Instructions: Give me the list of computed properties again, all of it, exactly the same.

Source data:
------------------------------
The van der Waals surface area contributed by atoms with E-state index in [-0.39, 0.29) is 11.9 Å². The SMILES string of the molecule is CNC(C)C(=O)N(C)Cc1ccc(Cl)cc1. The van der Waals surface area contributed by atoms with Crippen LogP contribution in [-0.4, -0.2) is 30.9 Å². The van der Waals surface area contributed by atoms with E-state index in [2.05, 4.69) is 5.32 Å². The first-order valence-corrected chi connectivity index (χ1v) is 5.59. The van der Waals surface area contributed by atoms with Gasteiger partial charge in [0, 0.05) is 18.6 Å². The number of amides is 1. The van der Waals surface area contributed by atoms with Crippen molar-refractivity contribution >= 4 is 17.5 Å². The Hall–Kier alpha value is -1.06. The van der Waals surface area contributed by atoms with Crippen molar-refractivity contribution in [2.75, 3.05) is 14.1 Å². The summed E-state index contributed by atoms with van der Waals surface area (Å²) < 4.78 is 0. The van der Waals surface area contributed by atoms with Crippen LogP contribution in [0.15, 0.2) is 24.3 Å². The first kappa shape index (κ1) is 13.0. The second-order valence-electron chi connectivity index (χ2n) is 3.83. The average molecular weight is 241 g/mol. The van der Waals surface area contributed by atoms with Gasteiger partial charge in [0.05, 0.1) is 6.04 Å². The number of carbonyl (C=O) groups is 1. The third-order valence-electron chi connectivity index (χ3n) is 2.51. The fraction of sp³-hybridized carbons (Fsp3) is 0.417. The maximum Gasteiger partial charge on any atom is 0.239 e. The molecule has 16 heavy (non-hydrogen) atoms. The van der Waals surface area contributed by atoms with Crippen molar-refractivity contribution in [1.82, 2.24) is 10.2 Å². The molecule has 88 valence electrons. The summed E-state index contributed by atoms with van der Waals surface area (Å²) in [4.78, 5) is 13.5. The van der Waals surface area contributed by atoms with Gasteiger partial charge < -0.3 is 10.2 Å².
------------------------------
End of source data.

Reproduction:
The van der Waals surface area contributed by atoms with E-state index in [-0.39, 0.29) is 11.9 Å². The SMILES string of the molecule is CNC(C)C(=O)N(C)Cc1ccc(Cl)cc1. The van der Waals surface area contributed by atoms with Crippen LogP contribution in [-0.4, -0.2) is 30.9 Å². The van der Waals surface area contributed by atoms with E-state index in [2.05, 4.69) is 5.32 Å². The first-order valence-corrected chi connectivity index (χ1v) is 5.59. The van der Waals surface area contributed by atoms with Gasteiger partial charge in [0, 0.05) is 18.6 Å². The number of amides is 1. The van der Waals surface area contributed by atoms with Crippen molar-refractivity contribution >= 4 is 17.5 Å². The Hall–Kier alpha value is -1.06. The van der Waals surface area contributed by atoms with Crippen molar-refractivity contribution in [2.75, 3.05) is 14.1 Å². The summed E-state index contributed by atoms with van der Waals surface area (Å²) < 4.78 is 0. The van der Waals surface area contributed by atoms with Crippen LogP contribution in [0.15, 0.2) is 24.3 Å². The first kappa shape index (κ1) is 13.0. The second-order valence-electron chi connectivity index (χ2n) is 3.83. The average molecular weight is 241 g/mol. The van der Waals surface area contributed by atoms with Gasteiger partial charge in [0.05, 0.1) is 6.04 Å². The number of carbonyl (C=O) groups is 1. The third-order valence-electron chi connectivity index (χ3n) is 2.51. The fraction of sp³-hybridized carbons (Fsp3) is 0.417. The maximum Gasteiger partial charge on any atom is 0.239 e. The molecule has 16 heavy (non-hydrogen) atoms. The van der Waals surface area contributed by atoms with Crippen molar-refractivity contribution in [1.82, 2.24) is 10.2 Å². The molecule has 88 valence electrons. The summed E-state index contributed by atoms with van der Waals surface area (Å²) in [4.78, 5) is 13.5. The van der Waals surface area contributed by atoms with Gasteiger partial charge < -0.3 is 10.2 Å².